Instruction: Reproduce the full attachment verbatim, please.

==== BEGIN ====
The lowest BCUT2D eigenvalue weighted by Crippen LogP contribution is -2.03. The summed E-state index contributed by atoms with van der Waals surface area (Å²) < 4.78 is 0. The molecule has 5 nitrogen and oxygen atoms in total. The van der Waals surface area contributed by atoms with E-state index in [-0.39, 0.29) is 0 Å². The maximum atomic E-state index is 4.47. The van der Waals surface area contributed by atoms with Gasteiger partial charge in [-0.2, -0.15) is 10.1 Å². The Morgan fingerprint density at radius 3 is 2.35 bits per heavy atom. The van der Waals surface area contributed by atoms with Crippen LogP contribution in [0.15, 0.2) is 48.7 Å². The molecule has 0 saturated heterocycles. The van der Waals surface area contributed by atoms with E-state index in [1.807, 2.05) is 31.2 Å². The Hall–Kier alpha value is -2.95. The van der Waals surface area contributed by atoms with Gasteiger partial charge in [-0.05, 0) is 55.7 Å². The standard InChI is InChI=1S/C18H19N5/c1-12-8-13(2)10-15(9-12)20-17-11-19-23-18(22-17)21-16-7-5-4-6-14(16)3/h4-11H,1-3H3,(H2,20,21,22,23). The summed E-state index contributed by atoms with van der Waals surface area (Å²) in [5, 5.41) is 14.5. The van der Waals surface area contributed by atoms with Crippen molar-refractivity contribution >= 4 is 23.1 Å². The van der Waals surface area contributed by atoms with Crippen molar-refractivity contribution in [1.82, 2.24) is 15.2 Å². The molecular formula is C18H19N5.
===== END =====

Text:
The lowest BCUT2D eigenvalue weighted by Crippen LogP contribution is -2.03. The summed E-state index contributed by atoms with van der Waals surface area (Å²) < 4.78 is 0. The molecule has 5 nitrogen and oxygen atoms in total. The van der Waals surface area contributed by atoms with E-state index in [-0.39, 0.29) is 0 Å². The maximum atomic E-state index is 4.47. The van der Waals surface area contributed by atoms with Gasteiger partial charge in [-0.2, -0.15) is 10.1 Å². The Morgan fingerprint density at radius 3 is 2.35 bits per heavy atom. The van der Waals surface area contributed by atoms with Crippen LogP contribution in [0.15, 0.2) is 48.7 Å². The molecule has 0 saturated heterocycles. The van der Waals surface area contributed by atoms with E-state index in [1.807, 2.05) is 31.2 Å². The Hall–Kier alpha value is -2.95. The van der Waals surface area contributed by atoms with Gasteiger partial charge in [-0.05, 0) is 55.7 Å². The standard InChI is InChI=1S/C18H19N5/c1-12-8-13(2)10-15(9-12)20-17-11-19-23-18(22-17)21-16-7-5-4-6-14(16)3/h4-11H,1-3H3,(H2,20,21,22,23). The summed E-state index contributed by atoms with van der Waals surface area (Å²) in [5, 5.41) is 14.5. The van der Waals surface area contributed by atoms with Crippen molar-refractivity contribution >= 4 is 23.1 Å². The van der Waals surface area contributed by atoms with Crippen molar-refractivity contribution in [1.82, 2.24) is 15.2 Å². The molecular formula is C18H19N5.